With AI poised for growth, marketers need more clarity from vendors
Understanding the differences between the facets artificial intelligence will help you make better-informed martech investments.
Marketers from across all industries have widely embraced tools and solutions boasting artificial intelligence (AI), machine learning (ML) and deep learning (DL) capabilities — but marketing is suffering from definition murkiness. These phrases are often used interchangeably by martech vendors to describe their solutions, leading to confusion around their actual meanings — and disproportionate expectations for users.
Business spending on AI, DL and ML will grow to nearly $98 billion by 2023, according to an International Data Corporation (IDC) forecast. Establishing an understanding of the fundamental differences between these terms and knowledge of how they work together will be key for marketers as their organizations increase investments and use of these technologies. “A high-level understanding of AI and ML is important because marketers need to be able to avoid being a victim of ‘AI-washing’,” said Mike McGuire, vice president analyst at Gartner for Marketers.
AI is an umbrella term. Artificial intelligence is a broader concept that encompasses machine and deep learning. The term describes how tools mimic the qualities of human cognition. AI is the ability to acquire and apply knowledge within an application or program, simulating natural intelligence to solve complex problems for the end-user.
“Marketers should be careful not to get caught up in buzzwords without understanding exactly what they’re investing in,” said Matt Nolan, senior director of product marketing, decision sciences at Pegasystems. “AI is really an umbrella term for a broad scope of intelligent technologies that include natural language processing (NLP), image recognition, speech recognition, biometrics, automation, deep learning, etc.”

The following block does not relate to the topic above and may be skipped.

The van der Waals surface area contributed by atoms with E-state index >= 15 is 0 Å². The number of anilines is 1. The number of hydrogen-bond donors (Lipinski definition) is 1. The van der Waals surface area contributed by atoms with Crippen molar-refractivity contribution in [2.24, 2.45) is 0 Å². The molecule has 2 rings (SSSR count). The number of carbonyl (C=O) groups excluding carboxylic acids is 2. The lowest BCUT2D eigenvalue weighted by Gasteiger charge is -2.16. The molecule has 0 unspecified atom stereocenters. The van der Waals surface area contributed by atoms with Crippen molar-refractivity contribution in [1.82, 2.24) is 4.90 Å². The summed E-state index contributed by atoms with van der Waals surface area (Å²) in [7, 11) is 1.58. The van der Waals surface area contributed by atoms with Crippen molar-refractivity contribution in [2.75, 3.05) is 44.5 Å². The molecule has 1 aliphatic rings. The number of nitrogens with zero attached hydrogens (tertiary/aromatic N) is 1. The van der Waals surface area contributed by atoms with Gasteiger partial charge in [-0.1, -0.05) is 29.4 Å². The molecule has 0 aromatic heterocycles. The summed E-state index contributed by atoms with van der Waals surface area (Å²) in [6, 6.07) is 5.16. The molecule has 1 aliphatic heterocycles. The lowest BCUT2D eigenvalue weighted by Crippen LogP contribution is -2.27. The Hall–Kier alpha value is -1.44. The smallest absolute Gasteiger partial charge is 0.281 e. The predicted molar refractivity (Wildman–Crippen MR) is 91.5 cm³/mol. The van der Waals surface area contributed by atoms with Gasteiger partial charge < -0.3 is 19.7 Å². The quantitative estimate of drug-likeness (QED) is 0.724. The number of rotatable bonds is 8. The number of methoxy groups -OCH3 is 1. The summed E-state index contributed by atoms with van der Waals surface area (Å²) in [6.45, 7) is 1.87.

A common misconception about AI is that it is a system, but AI is actually implemented within a solution.
Machine learning is an element of AI. Machine learning refers to algorithms that are designed to learn from data generated by specific tasks, perform calculations and solve problems to improve performance without being explicitly programmed by people to do so. Machine learning allows applications to dynamically modify themselves based on real-time data without any human assistance or intervention.
“ML is a discipline of AI. It uses algorithms to make connections and identify patterns in customer data, sales data etc. collected by the business,” said McGuire. “AI is a considerably broader concept and comprises many techniques and disciplines.”
ML algorithms are designed to interpret structured or labeled data to produce further data, using the outcomes to improve future predictions. The algorithms can also be retrained through human intervention if the output isn’t the desired one.
“ML is a foundational category of technology under that AI umbrella, that trains algorithms to make decisions and predictions on their own by ‘learning’ as they accumulate more and more data,” said Nolan. “Of all the technologies, ML is probably the most relevant and impactful for marketers right now. They can use ML to calculate likelihood propensities for each customer, across all their different offers, messages and creative — increasing their relevance overnight, at a scope and scale that nobody’s ever seen before.”
Deep learning is the next stage of machine learning. Deep learning consists of layered algorithms that provide unique analysis and interpretation of the same data. These networked algorithms, called artificial neural networks (ANN), aim to imitate the human brain’s response to data.
The difference between machine and deep learning depends on how data is presented to the system. Machine learning requires structured data, while deep learning relies on the algorithmic layers of ANN. Deep learning networks do not require structured or labeled hierarchy to classify data, nor do they require human intervention.
Understanding these key differences between each facet of artificial intelligence can help marketers ask the right questions of vendors who are selling these solutions. While many platforms brag of their “AI-driven capabilities,” much of what is available to marketers is self-contained machine learning. It’s important to be able to differentiate in order to set expectations and truly ensure full use of the capabilities across the marketing technology stack.
“At best, confusing the terms ‘AI’ and ‘ML’ is sloppiness, added McGuire. “At worst, vendors are trying to dress up advanced analytics capabilities with the cooler hot buzzwords of the day.”
Opinions expressed in this article are those of the guest author and not necessarily MarTech. Staff authors are listed here.